The Electric Power Research Institute (EPRI) has been selected by the U.S. Department of Energy (DOE) to lead three bulk energy storage projects for awards totaling $600,000. The projects will be focused on studying innovative and non-battery energy storage solutions to support a cleaner and integrated energy network.
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Three EPRI-led awarded projects
The Electric Power Research Institute (EPRI), which conducts research and development (R&D) programs to provide a clearer vision for the electricity sector, has been awarded by DOE to develop three energy storage projects. Those awards total $600,000 and are aimed to support a cleaner and integrated energy network in the U.S.
According to the EPRI, the availability of large-scale energy storage options will be crucial in increasing the amount of renewable energy on the grid. These solutions will also help the country and the world to reduce carbon emissions.
Neva Espinoza, EPRI Vice President for Energy Supply and Low-Carbon Resources, told CISION PR Newswire, “investing in research and development to improve energy storage is critical at this moment in time.”
In this regard, the Vice President added, “innovations in energy storage, along with advancements in alternative low-carbon fuels, will contribute to a grid that is both reliable and resilient. This is essential to reaching a cleaner energy future.”
The three EPRI-led projects will evaluate opportunities for deployment of thermal energy storage, using liquid salt, sand, and crushed rock to capture heat from fossil generation units. The organization will also assess how to store the energy produced during periods of low power prices through the projects.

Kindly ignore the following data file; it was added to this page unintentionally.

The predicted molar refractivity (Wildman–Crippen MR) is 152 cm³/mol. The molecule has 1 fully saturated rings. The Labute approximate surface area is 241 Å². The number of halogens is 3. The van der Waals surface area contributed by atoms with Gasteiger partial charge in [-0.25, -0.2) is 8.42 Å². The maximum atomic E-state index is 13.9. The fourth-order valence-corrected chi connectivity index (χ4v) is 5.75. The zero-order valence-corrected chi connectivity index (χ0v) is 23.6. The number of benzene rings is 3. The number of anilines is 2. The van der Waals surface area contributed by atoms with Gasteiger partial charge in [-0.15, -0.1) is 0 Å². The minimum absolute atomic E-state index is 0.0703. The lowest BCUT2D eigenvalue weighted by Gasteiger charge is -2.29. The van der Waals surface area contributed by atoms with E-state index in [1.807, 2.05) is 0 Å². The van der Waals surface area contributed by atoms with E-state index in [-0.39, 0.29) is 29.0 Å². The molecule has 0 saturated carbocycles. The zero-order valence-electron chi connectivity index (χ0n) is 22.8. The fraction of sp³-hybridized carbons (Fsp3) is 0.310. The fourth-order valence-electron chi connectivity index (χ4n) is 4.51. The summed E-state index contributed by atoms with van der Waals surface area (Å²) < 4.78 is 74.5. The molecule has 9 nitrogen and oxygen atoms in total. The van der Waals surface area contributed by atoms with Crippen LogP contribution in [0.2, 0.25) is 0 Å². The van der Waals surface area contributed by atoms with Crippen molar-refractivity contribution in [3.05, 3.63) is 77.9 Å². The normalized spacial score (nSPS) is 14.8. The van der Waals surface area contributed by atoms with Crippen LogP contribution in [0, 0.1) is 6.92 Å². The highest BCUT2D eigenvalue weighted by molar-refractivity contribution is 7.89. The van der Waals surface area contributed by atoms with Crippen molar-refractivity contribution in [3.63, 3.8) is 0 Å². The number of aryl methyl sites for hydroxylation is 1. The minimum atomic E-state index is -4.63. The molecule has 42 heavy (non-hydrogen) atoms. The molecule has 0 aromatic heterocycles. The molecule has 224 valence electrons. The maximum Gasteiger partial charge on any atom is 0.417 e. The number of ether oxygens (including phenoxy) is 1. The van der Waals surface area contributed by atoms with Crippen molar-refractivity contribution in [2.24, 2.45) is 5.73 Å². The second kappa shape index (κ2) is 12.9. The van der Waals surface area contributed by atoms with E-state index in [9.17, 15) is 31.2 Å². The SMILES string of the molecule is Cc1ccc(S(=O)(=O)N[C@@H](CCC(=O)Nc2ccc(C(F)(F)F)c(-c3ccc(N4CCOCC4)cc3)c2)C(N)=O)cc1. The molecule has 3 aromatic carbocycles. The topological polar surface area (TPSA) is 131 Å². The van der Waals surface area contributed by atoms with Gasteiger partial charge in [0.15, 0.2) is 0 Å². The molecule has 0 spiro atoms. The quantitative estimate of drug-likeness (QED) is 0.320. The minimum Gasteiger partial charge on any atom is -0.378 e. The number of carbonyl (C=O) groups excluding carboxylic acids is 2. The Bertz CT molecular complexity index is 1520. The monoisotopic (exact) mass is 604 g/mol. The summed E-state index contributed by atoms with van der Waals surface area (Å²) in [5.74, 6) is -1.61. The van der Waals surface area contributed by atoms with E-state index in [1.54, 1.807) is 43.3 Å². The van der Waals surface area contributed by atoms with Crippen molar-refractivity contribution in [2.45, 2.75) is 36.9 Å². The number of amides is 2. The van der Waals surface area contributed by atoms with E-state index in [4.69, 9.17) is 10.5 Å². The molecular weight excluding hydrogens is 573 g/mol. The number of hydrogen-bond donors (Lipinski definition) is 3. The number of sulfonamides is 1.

With an increase in prices, the projects’ energy storage systems would be able to produce auxiliary power for the fossil units, thus creating opportunities without stressing the system from ramping up and down.
According to PRN, the projects will comprehend:
A pilot-scale liquid salt combined-cycle unit. This study will develop a design for the system to be integrated into a natural gas power plant and evaluate its costs and performance to advance its commercial deployment potentially.
Sand thermal energy storage. The project will perform a feasibility study for integrating this storage technology into a coal power plant, exploring how this technology can work in conjunction with any fossil source and nuclear, solar thermal, and electrical heating from renewables.
Crushed rock as a cost-effective medium. The project will perform a feasibility study to integrate a pilot-scale crushed rock thermal energy storage system with a natural gas power plant. The pilot represents a next-to-last demonstration before the technology can be commercially ready.
EPRI is working with nine other energy industry collaborators to lead these studies. Three of these organizations are major U.S. power generators.
The Electric Power Research Institute, Inc. (EPRI, www.epri.com) conducts research and development relating to the generation, delivery, and use of electricity for the public’s benefit. An independent, nonprofit organization, EPRI brings together its scientists and engineers and experts from academia and industry to help address challenges in electricity, including reliability, efficiency, health, safety, and the environment. EPRI’s members represent more than 90 percent of the electricity generated and delivered in the United States, and international participation extends to 40 countries. EPRI’s principal offices and laboratories are in Palo Alto, Calif.; Charlotte, N.C.; Knoxville, Tenn.; and Lenox, Mass.